Continuous code changes are a fact of life in software development. However, each time your team adds a new feature, makes an update, or issues a patch, there’s justifiable nail-biting over the negative ripple effects it could create. Changing one part of code can lead to regressions (or “bugs”) that cause features or functions to stop working for users.
Your development team has probably heard of famous software update fails, such as the baggage handling system failure during the Heathrow Airport’s Terminal 5 opening or the Nest update that caused thermostat batteries to drain, leaving thousands of customers without heat. Although stories can be powerful motivators for developers, those who have experienced the fallout from a serious bug first-hand will not doubt that it’s critical to find them and fix them before they impact users. It’s obvious, but understanding how to do regression testing is critical to allowing a team to confirm that they’re shipping a clean update.
Regression Testing’s ROI
Although there is always pressure to get a release or update to market as soon as possible, an investment of time and resources into regression testing delivers a significant return. First of all, your team and your company’s leadership need to shift perspective from looking at regression testing as a cost center. Good regression testing actually decreases development costs overall. There is less cost associated with correcting regressions if you catch them early, rather than fixing them when the new version is live.
A study by the Systems Sciences Institute at IBM found that fixing bugs costs 6.5 times less if done before implementation, 15 times less if caught before beta testing, and 100 times less than the cost of maintenance once the update has been released. Costs associated with bug fixes are more than simply the direct costs of labor hours and rework. When a bug is discovered, your business will also experience losses in productivity and profitability when your development team’s focus shifts from coding to tracking down problems and remediating them.
Additionally, a regression can lead to lower user satisfaction and a negative perception of product quality, impacting revenue growth, customer retention, and, ultimately, a business’ valuation. The majority of users – 67 percent – cite bad experiences as their reason for churn, making it imperative for developers to perform regression testing, fix bugs that it uncovers, and push products that work the way users expect them to.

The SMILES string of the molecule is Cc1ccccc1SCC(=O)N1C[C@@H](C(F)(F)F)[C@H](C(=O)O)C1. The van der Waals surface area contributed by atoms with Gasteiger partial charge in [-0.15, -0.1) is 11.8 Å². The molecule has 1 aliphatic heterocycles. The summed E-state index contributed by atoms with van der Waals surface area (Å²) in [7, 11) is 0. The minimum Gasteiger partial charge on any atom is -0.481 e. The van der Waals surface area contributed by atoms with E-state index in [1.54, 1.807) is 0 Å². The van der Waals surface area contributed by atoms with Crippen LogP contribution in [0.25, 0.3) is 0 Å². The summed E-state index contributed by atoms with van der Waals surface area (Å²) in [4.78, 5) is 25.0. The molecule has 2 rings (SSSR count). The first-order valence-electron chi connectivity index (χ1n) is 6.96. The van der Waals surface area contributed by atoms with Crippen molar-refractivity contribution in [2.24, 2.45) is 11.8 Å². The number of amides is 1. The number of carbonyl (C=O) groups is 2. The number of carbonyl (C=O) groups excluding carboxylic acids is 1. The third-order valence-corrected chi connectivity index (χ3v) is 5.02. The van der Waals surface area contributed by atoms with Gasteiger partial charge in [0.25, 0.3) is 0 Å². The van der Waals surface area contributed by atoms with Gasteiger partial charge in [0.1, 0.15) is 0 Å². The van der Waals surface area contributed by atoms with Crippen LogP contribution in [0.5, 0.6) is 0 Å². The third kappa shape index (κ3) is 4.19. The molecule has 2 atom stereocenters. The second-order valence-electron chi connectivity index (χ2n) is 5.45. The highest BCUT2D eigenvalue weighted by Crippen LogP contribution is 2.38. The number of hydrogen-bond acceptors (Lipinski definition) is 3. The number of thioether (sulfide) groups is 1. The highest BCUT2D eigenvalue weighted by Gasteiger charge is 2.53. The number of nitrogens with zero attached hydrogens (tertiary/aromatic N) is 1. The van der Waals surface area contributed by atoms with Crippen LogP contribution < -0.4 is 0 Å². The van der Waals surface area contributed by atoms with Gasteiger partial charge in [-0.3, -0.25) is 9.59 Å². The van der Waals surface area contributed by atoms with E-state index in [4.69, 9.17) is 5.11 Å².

How to Do Regression Testing Right
The effectiveness of regression testing is heavily dependent on the process and standards you adopt. Solid testing procedures take these principles into account:
Again, it’s more cost-effective, efficient – and smarter – to move testing left, addressing it earlier in the development process. It’s also important, however, to decide exactly when testing will take place. Some teams tend to schedule testing at the end of an Agile sprint, but that timing may be too late for developers to track down bugs efficiently. If coding continues during the next sprint, team members will have to pause what they’re working on, take time to go back and pinpoint exactly which change caused the regression.
Continuous testing of every pull request, which gets feedback to developers more quickly, is usually the better approach. Why doesn’t everyone do this? Because their test suites are too large and the runtimes are too long to support continuous testing. Fierce prioritization of what tests you run (and don’t) is critical to being able to move your testing as far left as you can.
It’s not realistic to run a full suite of application-wide of tests every time developers make a change, so it’s vital to devise policies for prioritizing regression testing. The wisest strategy for setting priorities is to focus on software features and functions that users rely on the most. These are areas where bugs will be most detrimental to user experience (and ultimately, the software company’s brand and growth) versus a bug in an area that users rarely use or in a feature that is a “nice to have.”
Establishing priorities shouldn’t be left up to your quality assurance team’s intuition or best guesses. Analyzing user data will give you the ability to make intelligent decisions about testing priority.
Although you should focus on areas of priority, overall product quality is still vital. Ensure your regression testing process includes running your entire, application-wide testing suite at regular intervals to find bugs so that your team can address them. Finding lower-priority bugs later in the software development lifecycle is still a win.
Even though regression testing early in the process saves time overall, and running the full suite of tests is integral to quality assurance, it still takes time to execute. And that’s probably time development teams will have trouble finding in their busy schedules. A well-developed automation strategy solves that problem, enabling teams to run high-priority tests at high frequency, and application-wide tests as needed, without adding to developers’ workloads.
Don’t Choose Between Code Quality & Deadlines
Well-prioritized regression testing, based on data-driven priorities and managed with automation, provides development teams with greater efficiency and the ability to deliver quality applications as well as speed to market.
It’s a formula for a successful operation in which developers spend the lion’s share of their time writing code, not searching for bugs and correcting them – resulting in a more productive, positive company culture. An optimized regression testing strategy will also help to deliver applications with the features, functionality and UX users expect and build customer retention and a growing business.
Don’t choose between quality and timeliness. With the right regression testing strategy and the right testing tools, your business can have both.